Is This a Market Leader or a Patent Troll?

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I'm sure you've seen those anti-cash commercials from Visa (NYSE: V  ) . You know, the ones where life runs smoothly as long as you use a Visa card, but grinds to a halt when someone dares to pull out dollar bills at the register. "Life takes Visa," and anything less makes you a Luddite barbarian.

That's old news now. The next revolution in retail payments is almost here, and it doesn't include opening your wallet at all. Based on near field communications technology, or NFC, a plethora of tech and banking players are introducing their takes on how to pay for your milk and cookies with a swipe of your smartphone. Even if you forgot your wallet in the car, the digital leash is never far away, right?

A handful of Android and Research In Motion (Nasdaq: RIMM  ) BlackBerry phones support NFC today. Nokia (NYSE: NOK  ) just launched its first, and possibly only, MeeGo phone, complete with NFC chips and software. That trickle of NFC-enabled phones will become an avalanche in 2012 as RIM has committed to including it on "many, if not most" BlackBerrys in 2011 and the Android gang keeps marching on. If Apple (Nasdaq: AAPL  ) doesn't include NFC support in the soon-to-launch iPhone 5, it's nearly a lock for next year's model.

How do I invest in that?
Conventional wisdom has long pointed to chip designer NXP Semiconductors (Nasdaq: NXPI  ) as the easiest way to invest in the NFC trend. The company is an early leader in NFC chip technology and has landed most of the smartphone contracts so far.

But there's a change in the weather. Semiconductor generalist Broadcom (Nasdaq: BRCM  ) just rolled out a line of NFC chips of its own, and tech titan Samsung also has an alternative solution on hand. The first consumer-level products with Broadcom's NFC chips should hit store shelves in about nine months.

With competitive juices on the rise, it would be easy to turn your NFC-centric investor attention back to the credit card companies, which play a key role in handling NFC payments. But I wouldn't go there, personally.

To my mind, NXP remains the best way to ride the NFC wave. Sure, Broadcom's chips are poised to steal some market share -- but the market itself is absolutely exploding. There's plenty of room for several providers to grow as handset builders ramp up their NFC efforts. Not only that, but NXP also owns a lot of the technology that makes NFC work. So when Broadcom ships these chips (say that three times fast!) in volume, the company will start sending checks to NXP or else set itself up for one of those painful patent infringement battles.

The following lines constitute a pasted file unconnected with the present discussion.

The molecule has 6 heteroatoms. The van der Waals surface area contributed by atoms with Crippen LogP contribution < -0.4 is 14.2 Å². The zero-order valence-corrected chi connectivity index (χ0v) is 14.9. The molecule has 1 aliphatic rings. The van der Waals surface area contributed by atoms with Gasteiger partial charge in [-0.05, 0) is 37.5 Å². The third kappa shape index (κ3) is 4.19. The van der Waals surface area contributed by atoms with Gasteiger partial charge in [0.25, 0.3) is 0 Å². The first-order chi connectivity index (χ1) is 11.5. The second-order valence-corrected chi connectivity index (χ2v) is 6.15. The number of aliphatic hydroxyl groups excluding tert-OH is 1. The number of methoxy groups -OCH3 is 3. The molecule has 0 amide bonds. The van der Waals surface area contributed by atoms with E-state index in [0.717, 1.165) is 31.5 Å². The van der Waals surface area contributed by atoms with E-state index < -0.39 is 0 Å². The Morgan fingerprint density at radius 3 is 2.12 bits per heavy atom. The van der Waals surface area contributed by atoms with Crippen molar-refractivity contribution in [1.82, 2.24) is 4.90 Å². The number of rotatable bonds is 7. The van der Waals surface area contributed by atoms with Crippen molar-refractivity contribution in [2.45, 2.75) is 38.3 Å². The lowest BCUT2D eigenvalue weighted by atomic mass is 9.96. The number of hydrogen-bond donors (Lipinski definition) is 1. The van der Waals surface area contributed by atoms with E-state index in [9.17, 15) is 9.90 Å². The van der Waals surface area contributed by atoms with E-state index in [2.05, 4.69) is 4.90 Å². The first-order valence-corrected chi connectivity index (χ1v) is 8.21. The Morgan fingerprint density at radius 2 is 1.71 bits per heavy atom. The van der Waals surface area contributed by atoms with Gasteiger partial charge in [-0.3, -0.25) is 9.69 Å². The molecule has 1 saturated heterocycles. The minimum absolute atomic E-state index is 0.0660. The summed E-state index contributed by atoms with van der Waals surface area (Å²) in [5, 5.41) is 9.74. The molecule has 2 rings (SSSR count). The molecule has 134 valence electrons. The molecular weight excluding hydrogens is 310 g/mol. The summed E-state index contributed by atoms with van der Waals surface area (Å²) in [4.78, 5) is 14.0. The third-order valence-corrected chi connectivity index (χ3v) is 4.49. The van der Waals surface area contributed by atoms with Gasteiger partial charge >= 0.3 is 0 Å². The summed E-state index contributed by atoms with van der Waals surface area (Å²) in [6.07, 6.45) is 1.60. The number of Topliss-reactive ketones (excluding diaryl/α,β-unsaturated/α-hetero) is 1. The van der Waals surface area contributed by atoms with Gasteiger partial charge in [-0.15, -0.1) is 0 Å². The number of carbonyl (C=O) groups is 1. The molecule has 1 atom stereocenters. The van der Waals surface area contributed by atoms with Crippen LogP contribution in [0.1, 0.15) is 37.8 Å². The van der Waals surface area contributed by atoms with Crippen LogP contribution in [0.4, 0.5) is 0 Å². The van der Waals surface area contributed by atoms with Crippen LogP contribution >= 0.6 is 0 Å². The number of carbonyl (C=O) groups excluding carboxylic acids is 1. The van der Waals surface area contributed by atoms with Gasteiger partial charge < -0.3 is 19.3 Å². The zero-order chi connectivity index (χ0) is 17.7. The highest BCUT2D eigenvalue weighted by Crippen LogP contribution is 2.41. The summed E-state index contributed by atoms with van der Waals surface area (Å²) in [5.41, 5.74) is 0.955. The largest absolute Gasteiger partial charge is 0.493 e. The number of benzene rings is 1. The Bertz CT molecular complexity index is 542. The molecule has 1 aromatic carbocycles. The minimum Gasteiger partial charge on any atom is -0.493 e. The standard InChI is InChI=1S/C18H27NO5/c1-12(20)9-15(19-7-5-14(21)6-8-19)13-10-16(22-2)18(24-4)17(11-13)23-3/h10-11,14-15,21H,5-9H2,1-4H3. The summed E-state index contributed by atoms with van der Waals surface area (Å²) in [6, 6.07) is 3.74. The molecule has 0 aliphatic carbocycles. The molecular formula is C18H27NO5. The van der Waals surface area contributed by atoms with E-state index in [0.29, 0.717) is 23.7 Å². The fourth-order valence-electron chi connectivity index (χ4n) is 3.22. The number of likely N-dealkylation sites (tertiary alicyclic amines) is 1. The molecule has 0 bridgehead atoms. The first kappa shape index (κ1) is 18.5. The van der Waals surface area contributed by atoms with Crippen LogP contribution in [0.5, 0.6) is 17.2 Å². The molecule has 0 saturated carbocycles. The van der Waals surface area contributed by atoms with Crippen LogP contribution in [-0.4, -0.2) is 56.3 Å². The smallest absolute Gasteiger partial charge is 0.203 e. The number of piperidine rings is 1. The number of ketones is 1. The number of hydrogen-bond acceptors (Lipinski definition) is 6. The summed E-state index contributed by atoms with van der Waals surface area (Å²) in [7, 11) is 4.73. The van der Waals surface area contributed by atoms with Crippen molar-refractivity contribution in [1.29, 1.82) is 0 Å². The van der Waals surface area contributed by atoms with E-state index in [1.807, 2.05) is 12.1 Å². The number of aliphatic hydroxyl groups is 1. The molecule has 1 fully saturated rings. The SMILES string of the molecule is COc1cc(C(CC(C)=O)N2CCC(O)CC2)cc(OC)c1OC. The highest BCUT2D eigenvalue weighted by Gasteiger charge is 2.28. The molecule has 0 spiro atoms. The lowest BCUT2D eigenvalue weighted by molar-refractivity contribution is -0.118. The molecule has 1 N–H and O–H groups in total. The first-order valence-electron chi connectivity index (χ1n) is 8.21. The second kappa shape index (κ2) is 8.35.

Hey! Isn't that a patent troll?
Longtime readers might accuse me of doublespeak here, as I often criticize companies for exploring the patent-suit road to easy riches at the expense of real innovation. In particular, VirnetX (AMEX: VHC  ) makes claims to 4G wireless security technologies that compare to NXP's leadership position in NFC security. Why do I love one but pour scorn over the other?

That's a complex question, but it all boils down to these two things:

  • NXP actually builds and sells products based on its own patented technologies, and it takes an active part in promoting the use of NFC. VirnetX and its ilk don't do any of that, aiming instead for easy paychecks when others turn their supposedly essential patents into a retail success. That's the difference between a real business and a nonpracticing entity, or patent troll.
  • VirnetX often claims to be essential to 4G security, but standards bodies have yet to actually endorse those calls for attention. On the other hand, NXP is a sponsor member of the NFC Forum and can back up its supposed importance.